Ok, this whole journey is a crazy ride. I just completed the Clifton StrengthsFinder Assessment, which is the basis of the StrengthsFinder 2.0 book. I have a lot to say about the assessment itself, and I will get to that in a bit, but it wasn’t until I was browsing around the Gallup website later in the evening that I finally stumbled on what I wanted to find back when I started this idea and this blog.
I want to do this: Certificate in Strengths-Based Education
But since that’s really expensive, I’d settle for one of these: Strengths Learning Intensive
(Those bolded words are links. You can click on them)
Obviously there are a number of reasons I can’t do either right now (finances, time, the fact that the certificate program already started, etc.), but someday… This is what I’ve been talking about. It looks like the StrengthsQuest curriculum is mostly (if not entirely) used at colleges and universities, but the information would still be invaluable for bringing strengths-based education to high schools. I just don’t get why it took me so long to find this! If I ever end up in the same area as one of those conferences, I’m going.
Ok, on to the assessment. For those who don’t know, the StrengthsFinder assessment is an online test that offers 177 pairs of statements related to strengths, natural behavioral patterns, and thought processes. You have 20 seconds to decide which of the two statements you agree with more. It is timed, and you can only take the assessment once. This is to make certain your answers are based on instinct, instead of over-thinking it. Gallup organization has defined 34 strength “themes,” as they call them, and based on your responses to the 177 statements, the assessment ranks your individual top five themes. And then they give you a ton of information about what each one means, and they narrow down the specifics in a personalized report based on your individual responses. So not only does the book have 3-4 pages on each of the 34 themes, but my assessment results came in the form of an 18 page pdf document personalized to how those themes are embodied in my life. So once I sift through all of that information, I’ll explain them a bit more and how they’re relevant to me and my career in future posts.
But for now, here are my top five strength themes, followed by a brief general description:
- Maximizer: People who are especially talented in the Maximizer theme focus on strengths as a way to stimulate personal and group excellence. They seek to transform something strong into something superb.
- Input: People who are especially talented in the Input theme have a craving to know more. Often they like to collect and archive all kinds of information.
- Belief: People who are especially talented in the Belief theme have certain core values that are unchanging. Out of these values emerges a defined purpose for their life.
- Harmony: People who are especially talented in the Harmony theme look for consensus. They don’t enjoy conflict; rather, they seek areas of agreement.
- Woo: People who are especially talented in the Woo theme love the challenge of meeting new people and winning them over. They derive satisfaction from breaking the ice and making a connection with another person.
When my aunt told me she had taken the StrengthsFinder 2.0 assessment, she commented that it didn’t offer her any new real insights; it was more just an affirmation of what she already knew about herself. Honestly, I see what she means. I can’t say I’m surprised by my results, especially the top three. I don’t know if I would have initially picked out those last two to describe me, but when I read my personalized report, I can see why they came up, too. So my top five strength themes make perfect sense based on what I already know about myself.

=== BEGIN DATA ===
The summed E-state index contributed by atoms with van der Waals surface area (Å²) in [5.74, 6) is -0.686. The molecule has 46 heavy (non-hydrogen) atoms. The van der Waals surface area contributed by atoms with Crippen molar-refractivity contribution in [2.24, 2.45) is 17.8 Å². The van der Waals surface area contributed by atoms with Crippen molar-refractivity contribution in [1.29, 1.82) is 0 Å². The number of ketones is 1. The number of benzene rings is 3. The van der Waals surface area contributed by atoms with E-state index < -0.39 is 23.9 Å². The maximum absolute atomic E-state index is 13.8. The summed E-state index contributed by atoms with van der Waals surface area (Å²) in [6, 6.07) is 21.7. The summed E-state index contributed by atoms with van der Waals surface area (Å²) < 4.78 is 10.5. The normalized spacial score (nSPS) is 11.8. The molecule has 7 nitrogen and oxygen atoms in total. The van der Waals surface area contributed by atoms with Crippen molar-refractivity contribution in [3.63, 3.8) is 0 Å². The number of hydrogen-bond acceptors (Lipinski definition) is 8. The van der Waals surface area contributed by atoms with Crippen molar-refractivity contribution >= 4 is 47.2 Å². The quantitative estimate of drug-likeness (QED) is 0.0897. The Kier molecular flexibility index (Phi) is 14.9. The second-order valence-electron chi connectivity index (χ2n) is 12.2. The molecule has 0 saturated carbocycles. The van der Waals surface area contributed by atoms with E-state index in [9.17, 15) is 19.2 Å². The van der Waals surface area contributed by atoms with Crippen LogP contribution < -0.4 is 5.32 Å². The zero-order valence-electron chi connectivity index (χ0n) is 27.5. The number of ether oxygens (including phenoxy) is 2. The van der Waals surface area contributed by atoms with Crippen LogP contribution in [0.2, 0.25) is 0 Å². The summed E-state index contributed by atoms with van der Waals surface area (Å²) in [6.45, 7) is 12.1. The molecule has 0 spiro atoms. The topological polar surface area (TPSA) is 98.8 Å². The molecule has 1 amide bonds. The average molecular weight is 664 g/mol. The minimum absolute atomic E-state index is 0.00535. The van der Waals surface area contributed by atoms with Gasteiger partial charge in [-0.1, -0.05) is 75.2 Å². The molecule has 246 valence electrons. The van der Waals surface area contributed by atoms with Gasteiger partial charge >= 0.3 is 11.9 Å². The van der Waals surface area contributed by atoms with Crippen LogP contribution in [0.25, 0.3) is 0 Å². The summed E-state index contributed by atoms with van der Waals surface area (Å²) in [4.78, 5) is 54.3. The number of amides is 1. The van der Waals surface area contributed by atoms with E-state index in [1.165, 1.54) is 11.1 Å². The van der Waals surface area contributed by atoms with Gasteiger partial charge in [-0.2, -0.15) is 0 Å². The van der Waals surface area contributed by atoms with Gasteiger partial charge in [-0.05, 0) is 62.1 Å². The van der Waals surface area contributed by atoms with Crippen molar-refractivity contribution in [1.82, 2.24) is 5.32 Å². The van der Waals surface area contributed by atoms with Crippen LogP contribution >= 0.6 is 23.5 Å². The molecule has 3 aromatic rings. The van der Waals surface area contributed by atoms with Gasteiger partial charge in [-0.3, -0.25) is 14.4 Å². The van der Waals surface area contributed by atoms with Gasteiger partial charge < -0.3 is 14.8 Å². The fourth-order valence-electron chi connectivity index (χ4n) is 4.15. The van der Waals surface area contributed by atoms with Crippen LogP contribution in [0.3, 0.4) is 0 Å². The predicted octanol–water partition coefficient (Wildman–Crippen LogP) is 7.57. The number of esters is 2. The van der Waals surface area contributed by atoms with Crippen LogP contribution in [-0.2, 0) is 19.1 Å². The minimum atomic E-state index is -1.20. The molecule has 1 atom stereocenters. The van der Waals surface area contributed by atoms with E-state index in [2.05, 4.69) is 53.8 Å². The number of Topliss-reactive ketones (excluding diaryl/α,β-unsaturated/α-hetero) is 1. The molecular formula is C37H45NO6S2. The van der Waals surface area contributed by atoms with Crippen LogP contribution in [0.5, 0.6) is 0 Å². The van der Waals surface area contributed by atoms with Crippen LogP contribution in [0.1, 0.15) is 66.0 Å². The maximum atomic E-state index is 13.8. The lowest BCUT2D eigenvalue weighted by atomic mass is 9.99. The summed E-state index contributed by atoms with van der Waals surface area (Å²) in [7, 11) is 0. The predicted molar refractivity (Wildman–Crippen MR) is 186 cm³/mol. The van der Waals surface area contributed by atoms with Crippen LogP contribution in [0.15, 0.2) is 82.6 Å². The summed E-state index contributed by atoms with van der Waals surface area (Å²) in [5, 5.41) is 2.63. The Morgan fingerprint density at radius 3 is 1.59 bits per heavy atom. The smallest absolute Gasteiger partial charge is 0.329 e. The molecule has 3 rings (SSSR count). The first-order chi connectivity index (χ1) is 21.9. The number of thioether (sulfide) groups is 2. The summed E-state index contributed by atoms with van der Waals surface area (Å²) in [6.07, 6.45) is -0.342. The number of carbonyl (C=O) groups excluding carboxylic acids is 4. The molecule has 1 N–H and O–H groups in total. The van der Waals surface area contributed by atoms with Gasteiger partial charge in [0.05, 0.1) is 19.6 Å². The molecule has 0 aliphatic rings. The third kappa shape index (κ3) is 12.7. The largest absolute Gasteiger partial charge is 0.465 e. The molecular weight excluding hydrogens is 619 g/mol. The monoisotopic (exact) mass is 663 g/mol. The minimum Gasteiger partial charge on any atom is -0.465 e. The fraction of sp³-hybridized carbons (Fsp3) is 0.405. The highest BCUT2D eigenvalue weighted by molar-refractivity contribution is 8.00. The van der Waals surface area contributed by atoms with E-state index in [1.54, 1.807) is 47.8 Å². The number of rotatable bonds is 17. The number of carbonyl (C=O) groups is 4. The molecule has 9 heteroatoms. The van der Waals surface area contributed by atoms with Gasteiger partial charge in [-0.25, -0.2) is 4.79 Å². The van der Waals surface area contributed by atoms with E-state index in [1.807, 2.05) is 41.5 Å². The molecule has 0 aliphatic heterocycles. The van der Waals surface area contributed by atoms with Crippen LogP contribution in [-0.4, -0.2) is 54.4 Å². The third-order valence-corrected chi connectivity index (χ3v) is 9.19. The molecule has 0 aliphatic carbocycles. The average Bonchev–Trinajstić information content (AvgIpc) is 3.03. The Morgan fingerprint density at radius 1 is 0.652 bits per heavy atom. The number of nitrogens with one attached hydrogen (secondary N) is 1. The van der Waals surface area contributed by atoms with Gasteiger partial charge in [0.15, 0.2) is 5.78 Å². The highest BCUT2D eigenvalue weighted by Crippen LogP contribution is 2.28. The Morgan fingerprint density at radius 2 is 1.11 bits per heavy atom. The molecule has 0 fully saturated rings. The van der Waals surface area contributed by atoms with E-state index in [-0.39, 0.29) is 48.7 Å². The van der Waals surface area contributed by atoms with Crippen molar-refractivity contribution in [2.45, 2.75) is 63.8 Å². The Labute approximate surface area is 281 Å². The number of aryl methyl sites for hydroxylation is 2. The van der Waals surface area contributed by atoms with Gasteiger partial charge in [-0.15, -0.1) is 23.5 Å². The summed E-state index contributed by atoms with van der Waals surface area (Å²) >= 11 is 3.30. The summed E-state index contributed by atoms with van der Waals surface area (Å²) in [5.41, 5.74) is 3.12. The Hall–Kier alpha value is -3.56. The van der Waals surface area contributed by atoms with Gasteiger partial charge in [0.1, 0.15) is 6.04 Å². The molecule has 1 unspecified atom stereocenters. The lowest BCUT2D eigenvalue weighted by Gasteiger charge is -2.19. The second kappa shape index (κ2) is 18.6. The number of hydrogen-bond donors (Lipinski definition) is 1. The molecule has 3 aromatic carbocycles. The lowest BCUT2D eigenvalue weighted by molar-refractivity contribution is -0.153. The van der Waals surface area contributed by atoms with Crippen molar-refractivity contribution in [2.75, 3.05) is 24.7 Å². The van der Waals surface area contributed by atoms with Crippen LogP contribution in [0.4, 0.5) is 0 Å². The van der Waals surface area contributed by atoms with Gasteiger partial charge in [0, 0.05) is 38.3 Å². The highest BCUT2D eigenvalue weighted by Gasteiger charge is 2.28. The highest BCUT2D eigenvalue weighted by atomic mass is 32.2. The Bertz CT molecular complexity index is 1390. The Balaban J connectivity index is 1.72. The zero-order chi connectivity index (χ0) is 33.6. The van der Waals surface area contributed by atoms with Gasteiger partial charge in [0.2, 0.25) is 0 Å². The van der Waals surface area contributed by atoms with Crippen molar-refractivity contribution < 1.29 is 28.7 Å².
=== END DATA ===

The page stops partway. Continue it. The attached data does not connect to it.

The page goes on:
So what was the point, if it only told me what I already know? Actually, I see two points to working through it.
First, it gives me a vocabulary to talk about my strengths and abilities. While it didn’t tell me much new about myself, I didn’t always have the language to describe my particular strengths, especially the Maximizer. That one fits me perfectly, but I didn’t have a word for it before. And while they aren’t really surprising, they’re still food for thought, giving me new ideas on how to act on the strengths I already knew I had.
Second, I’m actually glad my results don’t surprise me and I’m glad they didn’t surprise my aunt, either, because it tells me that the assessment is accurate. Those of us who already find fulfillment in work and life shouldn’t be surprised by the results. But there is a whole demographic of young people out there that don’t yet know what they should be doing and where they’ll find fulfillment. These results don’t surprise me now that I’ve been working for a while, but 10 years ago they would have blown me away with their insight. And that’s the time of life when that kind of information would be most useful, I think.
That’s why I think strengths-based education is so cool. I don’t think my results would have been different when I was a teenager. I still have the same natural, innate talents I had when I was in high school. I’ve just gained a better understanding of them over the years and experience. What if I had begun to understand sooner? What if someone had shown me where I should focus my strengths back when I first explored majors and career options?
I’m so glad to find out a curriculum of some kind actually exists, even if it is mainly on the college level. I can’t wait to learn more. In the meantime, I can still explore a bit more about my own strength themes, and the strengths I see in the students I’ve encountered.